Christmas Gift Giving

As we head towards Christmas, many organisations may be wondering if it is lawful to give, and receive, seasonal gifts to both staff and customers.

Since the Bribery Act was introduced in 2010, it is a common misconception that giving gifts will always constitute bribery. However, this is not necessarily the case. As outlined in the Act, giving gifts is considered bribery where the intention of the gift is to induce or reward impropriety. Therefore, any gifts to reward hard work or to thank clients for their custom will rarely be classed as bribery and should not cause any issues, provided the giver does not intend to induce or reward improper performance.

This, inevitably, means that gifts can always be accepted unless the person accepting this is being bribed. This is usually where they have requested the gift or agreed to receive the gift in order to give the gift giver an advantage. Such a situation can be difficult to identify, particularly when the person giving the gift is from outside the organisation, and organisations should be prepared to take steps to tackle this.

How to handle gift giving

One method is to implement a procedure to handle the received gift and make a record of what the gift is, its estimated value, who sent the gift, who the recipient was and the connection between the two parties. A similar process can be used for gifts offered from outside the organisation, though the reason for the provision of this should also be noted. Organisations should also take the time to remind all employees of bribery laws and any anti-bribery policies and procedures in place to ensure offences are not being committed by anyone in the business.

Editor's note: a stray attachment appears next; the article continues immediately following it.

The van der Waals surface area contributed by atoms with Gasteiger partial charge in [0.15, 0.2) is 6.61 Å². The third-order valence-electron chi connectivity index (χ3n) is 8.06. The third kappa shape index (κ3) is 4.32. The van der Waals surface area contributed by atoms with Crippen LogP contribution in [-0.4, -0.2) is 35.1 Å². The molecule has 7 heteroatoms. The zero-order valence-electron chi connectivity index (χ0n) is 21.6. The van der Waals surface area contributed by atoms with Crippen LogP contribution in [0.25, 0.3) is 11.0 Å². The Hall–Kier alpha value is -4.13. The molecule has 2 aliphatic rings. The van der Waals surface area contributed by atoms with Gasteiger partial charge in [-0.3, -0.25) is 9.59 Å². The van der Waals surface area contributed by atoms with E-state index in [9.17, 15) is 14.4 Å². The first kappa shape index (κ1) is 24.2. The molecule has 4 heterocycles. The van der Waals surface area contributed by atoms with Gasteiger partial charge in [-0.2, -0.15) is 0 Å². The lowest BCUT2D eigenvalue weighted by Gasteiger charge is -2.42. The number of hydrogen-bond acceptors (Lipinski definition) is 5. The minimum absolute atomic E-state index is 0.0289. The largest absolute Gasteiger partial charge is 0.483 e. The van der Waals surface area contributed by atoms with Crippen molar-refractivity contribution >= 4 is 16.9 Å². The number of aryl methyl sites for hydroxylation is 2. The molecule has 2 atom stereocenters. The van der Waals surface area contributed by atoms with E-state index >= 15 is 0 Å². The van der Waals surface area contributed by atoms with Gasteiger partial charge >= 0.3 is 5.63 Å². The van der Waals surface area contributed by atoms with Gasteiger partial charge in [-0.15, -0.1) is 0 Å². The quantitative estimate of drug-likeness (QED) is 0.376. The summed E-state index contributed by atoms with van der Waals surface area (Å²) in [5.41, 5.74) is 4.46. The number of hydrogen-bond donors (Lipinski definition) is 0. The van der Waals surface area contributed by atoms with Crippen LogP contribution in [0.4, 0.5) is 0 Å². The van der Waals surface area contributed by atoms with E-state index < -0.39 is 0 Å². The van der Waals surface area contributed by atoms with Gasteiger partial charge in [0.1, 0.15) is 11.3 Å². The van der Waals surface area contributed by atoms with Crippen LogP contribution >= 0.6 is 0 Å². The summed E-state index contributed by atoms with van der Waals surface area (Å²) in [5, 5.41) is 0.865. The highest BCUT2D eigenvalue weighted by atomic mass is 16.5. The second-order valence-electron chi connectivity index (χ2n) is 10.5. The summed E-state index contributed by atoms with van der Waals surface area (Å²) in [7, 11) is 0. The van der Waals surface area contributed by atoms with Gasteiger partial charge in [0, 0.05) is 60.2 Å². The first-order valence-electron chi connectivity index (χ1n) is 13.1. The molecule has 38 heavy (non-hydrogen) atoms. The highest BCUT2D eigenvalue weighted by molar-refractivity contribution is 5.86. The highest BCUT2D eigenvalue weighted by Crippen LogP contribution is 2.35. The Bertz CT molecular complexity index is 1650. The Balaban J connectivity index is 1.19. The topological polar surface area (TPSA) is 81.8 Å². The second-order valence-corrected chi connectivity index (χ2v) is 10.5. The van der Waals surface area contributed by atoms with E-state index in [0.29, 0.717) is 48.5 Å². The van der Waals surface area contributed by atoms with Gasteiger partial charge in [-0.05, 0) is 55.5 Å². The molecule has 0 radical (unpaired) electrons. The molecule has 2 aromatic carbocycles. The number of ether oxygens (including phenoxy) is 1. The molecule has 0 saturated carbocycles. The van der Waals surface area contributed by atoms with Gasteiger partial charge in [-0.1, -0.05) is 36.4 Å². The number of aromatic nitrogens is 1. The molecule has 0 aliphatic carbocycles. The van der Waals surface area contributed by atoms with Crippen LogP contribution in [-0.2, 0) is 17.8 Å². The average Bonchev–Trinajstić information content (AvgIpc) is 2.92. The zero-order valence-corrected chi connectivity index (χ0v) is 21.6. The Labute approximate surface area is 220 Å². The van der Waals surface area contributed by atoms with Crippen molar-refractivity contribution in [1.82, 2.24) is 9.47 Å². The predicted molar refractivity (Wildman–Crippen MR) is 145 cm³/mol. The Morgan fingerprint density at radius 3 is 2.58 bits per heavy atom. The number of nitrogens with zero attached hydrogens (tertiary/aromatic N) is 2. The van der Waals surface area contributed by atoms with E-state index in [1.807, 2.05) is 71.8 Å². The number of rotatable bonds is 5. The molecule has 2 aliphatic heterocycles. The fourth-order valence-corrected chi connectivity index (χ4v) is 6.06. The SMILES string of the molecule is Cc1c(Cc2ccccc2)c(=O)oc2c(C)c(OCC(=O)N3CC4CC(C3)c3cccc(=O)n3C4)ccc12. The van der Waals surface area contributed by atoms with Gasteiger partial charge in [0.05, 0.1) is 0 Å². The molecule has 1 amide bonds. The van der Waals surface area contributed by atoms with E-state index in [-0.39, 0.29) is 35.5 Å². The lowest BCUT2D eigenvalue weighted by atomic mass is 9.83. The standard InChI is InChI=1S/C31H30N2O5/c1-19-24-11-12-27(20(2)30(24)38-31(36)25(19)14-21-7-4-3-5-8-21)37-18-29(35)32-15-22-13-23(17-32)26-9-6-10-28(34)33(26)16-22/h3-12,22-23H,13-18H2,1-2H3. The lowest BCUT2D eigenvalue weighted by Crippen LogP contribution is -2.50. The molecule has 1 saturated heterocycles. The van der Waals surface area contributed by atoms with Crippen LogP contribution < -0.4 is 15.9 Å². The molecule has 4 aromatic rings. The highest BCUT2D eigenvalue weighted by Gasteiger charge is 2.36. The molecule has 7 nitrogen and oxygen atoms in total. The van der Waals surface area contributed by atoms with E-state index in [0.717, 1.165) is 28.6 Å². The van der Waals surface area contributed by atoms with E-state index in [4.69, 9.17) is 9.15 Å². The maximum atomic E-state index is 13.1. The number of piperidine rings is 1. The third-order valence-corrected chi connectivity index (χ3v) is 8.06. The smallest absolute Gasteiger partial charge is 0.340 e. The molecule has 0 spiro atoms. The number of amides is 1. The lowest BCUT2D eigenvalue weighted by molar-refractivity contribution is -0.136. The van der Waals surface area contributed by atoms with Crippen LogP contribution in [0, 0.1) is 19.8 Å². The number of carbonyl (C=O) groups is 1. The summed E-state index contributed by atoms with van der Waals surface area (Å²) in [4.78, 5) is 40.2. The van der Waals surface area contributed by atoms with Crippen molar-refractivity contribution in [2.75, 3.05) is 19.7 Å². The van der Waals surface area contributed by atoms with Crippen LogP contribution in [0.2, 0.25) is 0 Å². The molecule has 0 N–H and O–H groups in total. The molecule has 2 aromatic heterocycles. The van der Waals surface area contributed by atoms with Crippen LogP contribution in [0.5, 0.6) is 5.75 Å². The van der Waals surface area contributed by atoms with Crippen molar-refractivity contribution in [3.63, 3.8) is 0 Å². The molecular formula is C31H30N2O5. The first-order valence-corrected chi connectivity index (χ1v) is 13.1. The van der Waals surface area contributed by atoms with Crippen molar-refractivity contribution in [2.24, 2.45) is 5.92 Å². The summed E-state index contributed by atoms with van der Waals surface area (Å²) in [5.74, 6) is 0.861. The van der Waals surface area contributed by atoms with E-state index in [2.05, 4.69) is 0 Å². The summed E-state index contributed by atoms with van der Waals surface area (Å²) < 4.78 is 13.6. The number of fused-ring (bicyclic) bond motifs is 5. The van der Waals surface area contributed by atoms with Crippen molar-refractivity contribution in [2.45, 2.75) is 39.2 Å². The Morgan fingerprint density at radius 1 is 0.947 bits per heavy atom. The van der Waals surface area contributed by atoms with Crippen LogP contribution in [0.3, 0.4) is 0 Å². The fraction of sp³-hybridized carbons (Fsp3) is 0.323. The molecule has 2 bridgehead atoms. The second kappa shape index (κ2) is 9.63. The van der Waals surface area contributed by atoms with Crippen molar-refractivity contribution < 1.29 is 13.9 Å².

Where management are considering giving gifts to staff, there are additional considerations to take in to account alongside bribery. They should ensure that they are offering gifts to all staff, from juniors to senior managers, to reduce the possibility of claims of unfairness and bias. This is even more important where employees have protected characteristics as they could claim the failure to be given a gift is due to this and is, therefore, discriminatory. 

Organisations may also need to consider what type of gift they will offer. The usual seasonal offering of alcohol has the potential to offend non-drinkers and those with certain religious beliefs, while other offerings have similar issues. It may be prudent to offer an array of similarly priced gifts and give staff the opportunity to choose the gift they wish to receive. Whilst ruining the element of surprise, this removes the potential for disgruntled employees to make a complaint.

It is also important to bear in mind that the exchange of gifts will need to be done with social distancing in mind. To this end, it should be considered how gifts can be exchanged safely, such as quarantining them for 72 hours before they are collected or sent out to staff working from home. 

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